I've seen all of the eight films James Stewart made with director Anthony Mann, and STRATEGIC AIR COMMAND (1955) is a personal favorite.
I'm thus happy to report that it's now available on Blu-ray and DVD from Olive Films.
I suspect I may be in the minority when I name STRATEGIC AIR COMMAND as a Mann-Stewart favorite alongside WINCHESTER '73 (1950) and BEND OF THE RIVER (1952). It's not a film which seems to come up in discussion much alongside their Western classics, but it's a movie I enjoy tremendously.
This 112-minute Air Force "procedural," which I first reviewed in 2012, is a real "feel good" film for me; it's beautiful to look at and filled with countless favorite faces.
Of course, it would have been nice if he'd bothered to tell his wife Sally (June Allyson) about the re-enlistment first, and she is understandably upset to have been kept in the dark on such a major life decision. Otherwise she's a grand sport, dealing calmly with whatever Dutch's career changes throw at her.
This Vista Vision movie is a visually beautiful film which looks lovely on the Olive Films Blu-ray. It's quite a step up from the VHS tape I watched a few years ago! The aerial sequences, filmed by Thomas Tutwiler, are gorgeous, as is the rest of the film, shot by William H. Daniels. It's a great look at the '50s, including not only planes but cars and interior design.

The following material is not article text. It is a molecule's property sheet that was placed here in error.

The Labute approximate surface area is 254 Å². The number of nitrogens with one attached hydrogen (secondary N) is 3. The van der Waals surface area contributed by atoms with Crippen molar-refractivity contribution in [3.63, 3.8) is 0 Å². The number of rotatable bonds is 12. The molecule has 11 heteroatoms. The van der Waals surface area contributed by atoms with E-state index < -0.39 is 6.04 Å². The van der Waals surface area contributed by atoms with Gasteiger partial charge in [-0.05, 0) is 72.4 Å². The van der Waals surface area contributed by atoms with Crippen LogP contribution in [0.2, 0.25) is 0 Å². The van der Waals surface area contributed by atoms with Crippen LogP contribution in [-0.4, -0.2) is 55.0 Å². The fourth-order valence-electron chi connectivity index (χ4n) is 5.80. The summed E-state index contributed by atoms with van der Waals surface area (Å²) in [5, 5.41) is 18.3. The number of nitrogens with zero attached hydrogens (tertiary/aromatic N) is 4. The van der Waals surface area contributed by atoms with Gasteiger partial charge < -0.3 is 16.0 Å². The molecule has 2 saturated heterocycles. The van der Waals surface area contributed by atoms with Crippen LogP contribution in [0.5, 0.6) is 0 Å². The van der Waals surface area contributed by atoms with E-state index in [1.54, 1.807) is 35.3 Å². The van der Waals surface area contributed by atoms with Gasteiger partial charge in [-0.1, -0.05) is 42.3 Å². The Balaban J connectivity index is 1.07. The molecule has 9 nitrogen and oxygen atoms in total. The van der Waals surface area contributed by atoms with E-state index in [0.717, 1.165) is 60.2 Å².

STRATEGIC AIR COMMAND is a film where, in addition to fine leads in Stewart and Allyson, the supporting cast gives me great pleasure. One by one they appear on camera: James Millican, Frank Lovejoy, Barry Sullivan, Bruce Bennett, Alex Nicol, Harry Morgan, Jay C. Flippen, Rosemary DeCamp. There's something special about this movie-making era, when a single film could have all those faces in the cast!
STRATEGIC AIR COMMAND was a movie James Stewart very much wanted to make. Stewart, who had many years of Air Force service and retired as a Brigadier General in the reserves, felt the country should understand SAC's role defending our nation and secured Air Force cooperation.
The screenplay was by Valentine Davies (MIRACLE ON 34TH STREET) and Beirne Lay Jr.; Lay specialized in military subjects and cowrote other excellent films such as TWELVE O'CLOCK HIGH (1949), ABOVE AND BEYOND (1952), and THE GALLANT HOURS (1960).
Thanks to Olive Films for providing a review copy of this Blu-ray.